The lesson of vanitas

“Vanity of vanities, all is vanity.”
– Ecclesiastes 1:2, KJV

Over the course of our lives we must all confront death. Knowledge of our mortality can paralyse or invigorate. It can distract and destroy, or it can remind us to use what little time we have to focus on the important things, whatever they may be. It is little surprise that our fascination with death is found so readily in artwork, religion, cultural practice and, indeed, all human endeavour. Here I will briefly consider a specific genre of artwork, the vanitas painting, and how we might draw lessons from that theme.

“A vanitas painting contains a collection of objects symbolic of the inevitability of death and the transience and vanity of earthly achievements and pleasures.”
– Encyclopaedia Britannica

Vanitas paintings are interesting as they combine a moral, Christian message with rich painting of the very worldly things that the Christian mentality holds as futile. How, then, should we interpret the message of vanitas? First, we should consider the earlier definition of vanity (vanitas in Latin): futility. This is distinct from the modern meaning of the word. The Christian vanitas paintings juxtapose beautiful, worldly things with symbols of death and change to remind us that temporal things are not lasting and therefore futile when compared to the eternity of heaven.  Continue reading The lesson of vanitas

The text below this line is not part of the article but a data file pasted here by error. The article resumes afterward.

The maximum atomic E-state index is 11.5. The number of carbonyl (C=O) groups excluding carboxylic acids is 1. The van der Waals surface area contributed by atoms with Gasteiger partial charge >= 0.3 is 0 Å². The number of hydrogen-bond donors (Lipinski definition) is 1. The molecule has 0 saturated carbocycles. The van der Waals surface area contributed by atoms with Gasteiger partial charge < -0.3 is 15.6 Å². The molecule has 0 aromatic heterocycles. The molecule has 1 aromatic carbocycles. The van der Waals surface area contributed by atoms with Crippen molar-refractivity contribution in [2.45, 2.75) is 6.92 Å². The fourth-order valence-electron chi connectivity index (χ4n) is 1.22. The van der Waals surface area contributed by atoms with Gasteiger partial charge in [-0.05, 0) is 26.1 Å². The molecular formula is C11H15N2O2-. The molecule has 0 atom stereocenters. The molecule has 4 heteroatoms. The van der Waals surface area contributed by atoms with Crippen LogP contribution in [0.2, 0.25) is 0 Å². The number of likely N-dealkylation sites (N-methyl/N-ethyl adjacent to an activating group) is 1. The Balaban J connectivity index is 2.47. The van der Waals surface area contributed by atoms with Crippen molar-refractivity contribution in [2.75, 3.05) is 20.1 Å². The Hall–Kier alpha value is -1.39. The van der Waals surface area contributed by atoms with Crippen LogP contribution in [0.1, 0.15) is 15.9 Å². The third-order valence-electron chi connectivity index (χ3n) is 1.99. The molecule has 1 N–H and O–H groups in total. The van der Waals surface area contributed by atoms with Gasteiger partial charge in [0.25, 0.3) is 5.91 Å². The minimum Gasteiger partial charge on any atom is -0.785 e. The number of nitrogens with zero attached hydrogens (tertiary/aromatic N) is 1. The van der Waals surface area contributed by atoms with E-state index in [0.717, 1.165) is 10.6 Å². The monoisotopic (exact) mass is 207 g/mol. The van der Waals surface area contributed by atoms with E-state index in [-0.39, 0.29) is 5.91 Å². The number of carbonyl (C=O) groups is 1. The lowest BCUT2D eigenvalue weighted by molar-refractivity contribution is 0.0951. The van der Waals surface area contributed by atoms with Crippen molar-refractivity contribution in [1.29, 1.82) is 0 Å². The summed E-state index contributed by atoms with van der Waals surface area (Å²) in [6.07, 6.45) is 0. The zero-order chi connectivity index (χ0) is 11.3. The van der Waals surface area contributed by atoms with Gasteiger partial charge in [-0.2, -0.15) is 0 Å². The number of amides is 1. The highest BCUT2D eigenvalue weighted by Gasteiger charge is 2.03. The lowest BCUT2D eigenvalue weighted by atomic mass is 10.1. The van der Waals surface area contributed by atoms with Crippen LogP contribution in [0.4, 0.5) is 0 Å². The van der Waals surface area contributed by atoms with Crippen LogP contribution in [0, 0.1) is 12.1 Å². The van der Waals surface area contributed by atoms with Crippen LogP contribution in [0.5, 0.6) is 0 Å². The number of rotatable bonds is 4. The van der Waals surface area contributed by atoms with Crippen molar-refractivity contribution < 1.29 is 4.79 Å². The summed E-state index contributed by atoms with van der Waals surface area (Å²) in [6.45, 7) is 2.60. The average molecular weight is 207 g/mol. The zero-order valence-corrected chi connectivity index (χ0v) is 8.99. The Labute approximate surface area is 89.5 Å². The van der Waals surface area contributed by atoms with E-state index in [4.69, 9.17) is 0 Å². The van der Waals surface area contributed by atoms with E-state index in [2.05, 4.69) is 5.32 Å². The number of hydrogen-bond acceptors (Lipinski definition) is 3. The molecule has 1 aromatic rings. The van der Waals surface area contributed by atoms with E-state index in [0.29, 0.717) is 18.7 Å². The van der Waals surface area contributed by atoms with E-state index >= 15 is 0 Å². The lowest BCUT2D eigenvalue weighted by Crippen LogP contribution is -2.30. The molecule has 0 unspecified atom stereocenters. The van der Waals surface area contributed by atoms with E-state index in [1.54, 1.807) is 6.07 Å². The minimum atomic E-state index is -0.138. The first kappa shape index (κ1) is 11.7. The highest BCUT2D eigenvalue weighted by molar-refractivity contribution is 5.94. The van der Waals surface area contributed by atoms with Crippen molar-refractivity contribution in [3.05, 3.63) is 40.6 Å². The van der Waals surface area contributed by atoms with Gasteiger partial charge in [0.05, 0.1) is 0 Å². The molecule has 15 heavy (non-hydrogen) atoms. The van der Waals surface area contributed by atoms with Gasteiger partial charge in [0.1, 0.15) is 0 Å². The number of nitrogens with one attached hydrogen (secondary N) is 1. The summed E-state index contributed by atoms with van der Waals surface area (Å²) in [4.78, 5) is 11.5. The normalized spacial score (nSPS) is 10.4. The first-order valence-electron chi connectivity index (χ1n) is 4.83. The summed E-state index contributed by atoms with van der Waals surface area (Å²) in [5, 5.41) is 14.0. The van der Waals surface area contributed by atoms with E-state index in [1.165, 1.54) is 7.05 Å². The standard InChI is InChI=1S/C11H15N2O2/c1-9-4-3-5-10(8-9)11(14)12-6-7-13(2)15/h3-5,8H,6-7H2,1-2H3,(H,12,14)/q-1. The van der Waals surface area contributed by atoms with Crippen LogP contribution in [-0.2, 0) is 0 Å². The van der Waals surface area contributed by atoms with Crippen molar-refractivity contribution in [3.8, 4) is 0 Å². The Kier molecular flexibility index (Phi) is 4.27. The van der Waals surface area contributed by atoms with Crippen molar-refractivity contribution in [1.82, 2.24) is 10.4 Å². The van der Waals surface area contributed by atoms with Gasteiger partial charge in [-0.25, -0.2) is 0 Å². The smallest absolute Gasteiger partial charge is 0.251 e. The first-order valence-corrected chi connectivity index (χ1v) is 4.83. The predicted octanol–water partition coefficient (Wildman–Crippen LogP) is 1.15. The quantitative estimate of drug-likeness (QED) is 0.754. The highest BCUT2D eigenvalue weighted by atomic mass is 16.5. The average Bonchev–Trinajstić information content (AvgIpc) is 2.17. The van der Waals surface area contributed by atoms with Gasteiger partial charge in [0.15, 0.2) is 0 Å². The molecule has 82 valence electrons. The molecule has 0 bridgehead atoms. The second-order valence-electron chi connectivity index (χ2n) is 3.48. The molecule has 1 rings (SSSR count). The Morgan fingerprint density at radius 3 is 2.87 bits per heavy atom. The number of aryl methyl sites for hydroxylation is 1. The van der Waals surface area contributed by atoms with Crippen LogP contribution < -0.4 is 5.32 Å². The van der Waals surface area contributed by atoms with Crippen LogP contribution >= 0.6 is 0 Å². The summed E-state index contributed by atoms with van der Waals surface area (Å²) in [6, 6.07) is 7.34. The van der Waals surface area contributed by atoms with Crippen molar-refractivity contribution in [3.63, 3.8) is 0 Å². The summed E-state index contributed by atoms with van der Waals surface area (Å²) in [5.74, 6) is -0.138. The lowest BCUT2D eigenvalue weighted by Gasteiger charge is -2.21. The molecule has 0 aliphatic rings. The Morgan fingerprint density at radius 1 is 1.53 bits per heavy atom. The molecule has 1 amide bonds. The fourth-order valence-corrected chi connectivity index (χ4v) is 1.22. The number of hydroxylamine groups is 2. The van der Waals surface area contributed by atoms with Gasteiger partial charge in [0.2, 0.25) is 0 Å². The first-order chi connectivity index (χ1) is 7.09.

Why we should be curious

“The experiences of mankind are infinitely more complex and interesting than we could ever imagine when we gaze out from our own static narrow vantage point and it is hence a basic courtesy we should pay to the planet and its many lands to remain at all times open, curious and modest before their manifold mysteries.”
-Alain de Botton

Alain’s words evoke the spirit of errantry. It is a commandment equally applicable when reading a newspaper at home or backpacking in some far-flung place. They are words to live by in an age of meaningless distractions.

Practical virtue ethics

The last stage of the labouring society, the society of job holders, demands of its members a sheer automatic functioning, as though individual life had actually been submerged in the over-all life process of the species and the only active decision still required of the individual were to let go, so to speak, to abandon his individuality, the still individually sensed pain and trouble of living, and acquiesce in a dazed, ‘tranquillised’, functional type of behaviour.
– Hannah Arendt, The Human Condition

Continue reading Practical virtue ethics